My last post ( Wild Organic Tea From Shikoku ) was the first of this series on wild organic tamaryokucha from Shikoku. Just to recap, tamaryokucha — also called guricha for its distinct curled leaf — is a processed tea that is hand-tossed in a large wok-like iron pan under a gentle heat to give it a deeper taste and fragrance.
The next teas I am reviewing from Country Friend Farm are unlike any Japanese tea I have tasted! Last month when I tasted the first four in the set, I really did feel a rather Chinese essence to them. So much so that this month, I decided to pull out my Chinese accoutrements and go gong fu on them! And I wasn’t wrong in my inspiration. Here is what I discovered…
Mori no naka no ocha — which literally translated means “tea from the middle of the forest” — is indeed as the name suggests: The farmers took a cutting from a tea plant in the middle of the forest in Shikoku (though they don’t specify the exact area) and created seedlings from it to cultivate. Allowing the plants to grow wild, they use cedar root and hinoki (white cypress) for the compost in their natural farming technique. The cedar root is what keeps the bugs away and allows the plant to grow wild without harm.
The leaves are plucked, steamed, and then put in an iron pan resembling a giant wok. The leaves are then fully dried under a heat so gentle that the leaves can be tumbled by hand to keep them from burning and adds the curled shape.
I made this tea gong fu style in a tiny ceramic gyokuro kyusu where it yielded a miraculous four steepings before I ate the leaves. A remarkable buttery flavor hit me in the first sip. The robust, hard, and somewhat balled-up leaves gave me a hint to use a higher temperature water and longer steeping time.
I made it using 85°C water for the first steep of 2 minutes. I increased the temperature to 90°C for the next three steepings and kept increasing the time too, just like a Chinese oolong. I lost the buttery taste on the next three steepings (the fourth was pretty lame to be honest) but a lovely, deep floral — almost peppery — quality came through in varying degrees in the second and third steep – a taste I have not seen in traditional Japanese tamaryokucha. Overall, I’d call this a tamaryokucha hingeing on a black tea.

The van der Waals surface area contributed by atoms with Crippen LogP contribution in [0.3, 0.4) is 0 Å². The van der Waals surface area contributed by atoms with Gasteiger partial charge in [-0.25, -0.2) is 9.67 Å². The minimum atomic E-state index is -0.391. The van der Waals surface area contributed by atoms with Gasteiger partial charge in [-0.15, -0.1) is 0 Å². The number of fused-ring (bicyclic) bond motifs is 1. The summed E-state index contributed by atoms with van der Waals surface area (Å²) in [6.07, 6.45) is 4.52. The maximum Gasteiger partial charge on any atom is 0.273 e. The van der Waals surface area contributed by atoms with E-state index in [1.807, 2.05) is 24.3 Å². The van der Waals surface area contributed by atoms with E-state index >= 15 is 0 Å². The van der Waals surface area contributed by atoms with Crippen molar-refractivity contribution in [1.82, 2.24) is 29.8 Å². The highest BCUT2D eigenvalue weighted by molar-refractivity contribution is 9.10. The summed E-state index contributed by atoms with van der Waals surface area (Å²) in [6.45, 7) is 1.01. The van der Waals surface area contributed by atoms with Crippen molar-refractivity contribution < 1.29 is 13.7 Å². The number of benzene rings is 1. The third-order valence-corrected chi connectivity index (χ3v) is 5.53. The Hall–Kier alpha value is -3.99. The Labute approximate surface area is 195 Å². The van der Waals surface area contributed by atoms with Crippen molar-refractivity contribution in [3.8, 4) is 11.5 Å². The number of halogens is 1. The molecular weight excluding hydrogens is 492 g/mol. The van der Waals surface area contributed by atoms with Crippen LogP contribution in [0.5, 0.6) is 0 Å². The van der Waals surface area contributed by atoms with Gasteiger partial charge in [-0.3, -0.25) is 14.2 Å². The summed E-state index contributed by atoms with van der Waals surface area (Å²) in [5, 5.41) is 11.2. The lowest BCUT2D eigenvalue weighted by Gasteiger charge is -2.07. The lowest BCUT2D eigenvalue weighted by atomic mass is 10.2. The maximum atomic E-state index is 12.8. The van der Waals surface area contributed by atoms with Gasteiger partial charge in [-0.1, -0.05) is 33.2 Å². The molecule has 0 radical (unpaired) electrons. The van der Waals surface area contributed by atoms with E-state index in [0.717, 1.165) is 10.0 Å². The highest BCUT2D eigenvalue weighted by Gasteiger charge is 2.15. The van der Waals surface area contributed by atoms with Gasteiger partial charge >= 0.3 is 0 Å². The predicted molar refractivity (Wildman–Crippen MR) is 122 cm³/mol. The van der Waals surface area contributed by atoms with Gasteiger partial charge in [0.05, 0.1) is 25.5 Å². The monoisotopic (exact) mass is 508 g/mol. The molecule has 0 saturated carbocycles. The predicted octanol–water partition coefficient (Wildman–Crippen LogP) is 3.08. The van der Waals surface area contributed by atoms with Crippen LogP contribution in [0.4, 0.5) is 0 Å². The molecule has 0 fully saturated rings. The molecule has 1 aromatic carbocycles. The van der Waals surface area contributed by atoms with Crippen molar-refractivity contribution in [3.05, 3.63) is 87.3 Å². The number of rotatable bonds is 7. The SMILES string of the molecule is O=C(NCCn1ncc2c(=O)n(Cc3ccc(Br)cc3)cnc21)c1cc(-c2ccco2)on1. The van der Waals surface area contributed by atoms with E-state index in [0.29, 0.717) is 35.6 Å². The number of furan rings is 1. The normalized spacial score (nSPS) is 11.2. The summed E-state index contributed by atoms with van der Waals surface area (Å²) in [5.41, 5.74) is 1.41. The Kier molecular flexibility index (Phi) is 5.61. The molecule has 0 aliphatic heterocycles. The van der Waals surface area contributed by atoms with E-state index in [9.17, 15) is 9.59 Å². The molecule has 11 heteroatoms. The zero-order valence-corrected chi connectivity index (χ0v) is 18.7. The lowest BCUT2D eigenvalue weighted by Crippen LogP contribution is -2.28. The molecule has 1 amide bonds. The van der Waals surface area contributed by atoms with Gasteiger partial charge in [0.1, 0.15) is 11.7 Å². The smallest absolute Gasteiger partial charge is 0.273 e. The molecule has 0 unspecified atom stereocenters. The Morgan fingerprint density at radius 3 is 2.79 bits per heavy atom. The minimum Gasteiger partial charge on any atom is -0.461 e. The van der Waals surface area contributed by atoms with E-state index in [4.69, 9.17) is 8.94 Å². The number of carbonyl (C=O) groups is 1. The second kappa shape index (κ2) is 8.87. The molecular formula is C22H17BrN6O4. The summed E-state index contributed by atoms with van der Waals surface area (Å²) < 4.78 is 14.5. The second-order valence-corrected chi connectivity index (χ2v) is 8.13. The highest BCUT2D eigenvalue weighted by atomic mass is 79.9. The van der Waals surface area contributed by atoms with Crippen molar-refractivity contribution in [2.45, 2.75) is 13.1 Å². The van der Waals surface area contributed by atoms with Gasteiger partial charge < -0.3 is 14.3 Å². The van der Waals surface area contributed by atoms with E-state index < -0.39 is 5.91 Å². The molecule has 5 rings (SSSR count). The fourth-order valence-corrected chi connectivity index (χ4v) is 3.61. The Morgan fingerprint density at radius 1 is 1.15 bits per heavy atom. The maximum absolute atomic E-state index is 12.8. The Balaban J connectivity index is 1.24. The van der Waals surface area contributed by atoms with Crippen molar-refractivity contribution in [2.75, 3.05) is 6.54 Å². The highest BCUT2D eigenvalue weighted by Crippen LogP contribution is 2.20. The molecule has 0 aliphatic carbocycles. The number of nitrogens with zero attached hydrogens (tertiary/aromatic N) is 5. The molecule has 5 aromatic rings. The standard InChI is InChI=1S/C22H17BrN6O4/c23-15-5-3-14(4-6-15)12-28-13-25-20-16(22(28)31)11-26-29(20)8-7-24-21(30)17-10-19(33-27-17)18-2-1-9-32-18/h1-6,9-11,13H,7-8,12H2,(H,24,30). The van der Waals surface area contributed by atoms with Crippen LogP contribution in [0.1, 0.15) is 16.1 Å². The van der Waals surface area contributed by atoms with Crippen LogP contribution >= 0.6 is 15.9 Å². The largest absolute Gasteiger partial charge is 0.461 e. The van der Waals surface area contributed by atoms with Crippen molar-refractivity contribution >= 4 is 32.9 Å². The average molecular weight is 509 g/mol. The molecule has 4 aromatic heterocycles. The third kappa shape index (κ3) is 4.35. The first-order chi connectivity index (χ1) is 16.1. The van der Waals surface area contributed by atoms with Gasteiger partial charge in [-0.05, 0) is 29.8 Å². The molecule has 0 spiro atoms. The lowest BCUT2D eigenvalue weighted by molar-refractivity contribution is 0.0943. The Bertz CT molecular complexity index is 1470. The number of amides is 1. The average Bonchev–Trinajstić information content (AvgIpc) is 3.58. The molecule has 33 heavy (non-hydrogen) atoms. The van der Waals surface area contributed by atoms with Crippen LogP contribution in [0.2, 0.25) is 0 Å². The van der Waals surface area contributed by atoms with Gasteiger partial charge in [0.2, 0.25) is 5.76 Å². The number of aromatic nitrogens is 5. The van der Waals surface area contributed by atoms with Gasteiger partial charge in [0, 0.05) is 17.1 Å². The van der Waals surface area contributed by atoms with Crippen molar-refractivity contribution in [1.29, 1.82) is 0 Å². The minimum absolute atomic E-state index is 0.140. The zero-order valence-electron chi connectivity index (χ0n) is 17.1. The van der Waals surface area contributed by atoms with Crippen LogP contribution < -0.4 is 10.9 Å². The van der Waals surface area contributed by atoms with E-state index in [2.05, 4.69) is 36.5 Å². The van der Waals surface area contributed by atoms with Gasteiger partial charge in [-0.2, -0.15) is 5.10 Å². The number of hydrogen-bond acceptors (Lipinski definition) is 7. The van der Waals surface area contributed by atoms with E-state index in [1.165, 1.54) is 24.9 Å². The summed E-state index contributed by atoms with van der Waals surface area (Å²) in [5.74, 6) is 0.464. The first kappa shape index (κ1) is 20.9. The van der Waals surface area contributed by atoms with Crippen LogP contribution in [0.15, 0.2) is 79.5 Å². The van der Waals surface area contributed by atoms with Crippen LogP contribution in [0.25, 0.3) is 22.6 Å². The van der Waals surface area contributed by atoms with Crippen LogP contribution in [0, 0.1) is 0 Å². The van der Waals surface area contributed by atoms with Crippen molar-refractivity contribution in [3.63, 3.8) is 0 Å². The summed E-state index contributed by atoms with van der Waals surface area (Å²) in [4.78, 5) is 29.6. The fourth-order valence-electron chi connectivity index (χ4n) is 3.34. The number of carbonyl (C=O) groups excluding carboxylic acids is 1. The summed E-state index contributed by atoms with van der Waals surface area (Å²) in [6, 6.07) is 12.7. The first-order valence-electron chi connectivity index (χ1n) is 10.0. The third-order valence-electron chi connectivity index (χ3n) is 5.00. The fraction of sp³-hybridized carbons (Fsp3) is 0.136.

Mitsuranko has been hunted from thickets in the woods. It is completely wild so there has been no human interference whatsoever. The ground in this particular wooded area in Shikoku is heavily mineralized with rocks and gravel in the soil. I was half wondering if it would taste like a Wuyi Mountain Red Robe…A tea grown straight out of rock on the side of one of three mountain faces on Wuyi Mountain in China.
The farmers who make mitsuranko say this mineral-rich, rocky soil is what contributes to the pronounced honey or nectar fragrance in the liquor – but I’m taking their word on this!
After hand plucking, the leaves are slightly wilted in large flat bamboo baskets overnight to oxidize the tea slowly. It is then pan-fired in an iron wok-like pan just like a Chinese oolong.
Using a Yixing pot for this second tea tasting transported me straight over to China. I’m glad I opted for this tiny clay pot which no doubt affected the taste, much like a Tokoname pot enhances a sencha or kabusecha.
I have to be honest here…I nearly fainted when I tried mitsuranko! If I had a blindfold on, I would have put money on the table for betting it was a seriously high-grade Taiwanese Te Kuan Yin! Smooth as velvet, highly floral in comparison to a sencha, and a lingering sweetness on the backend of this tea. Nothing peppery or that classic iron wok flavoring so common with a tamaryokucha.
( I’m half wondering if this is simply a Japanese oolong but the Happy Country Friend Farm didn’t have the gumption to call it an oolong! )
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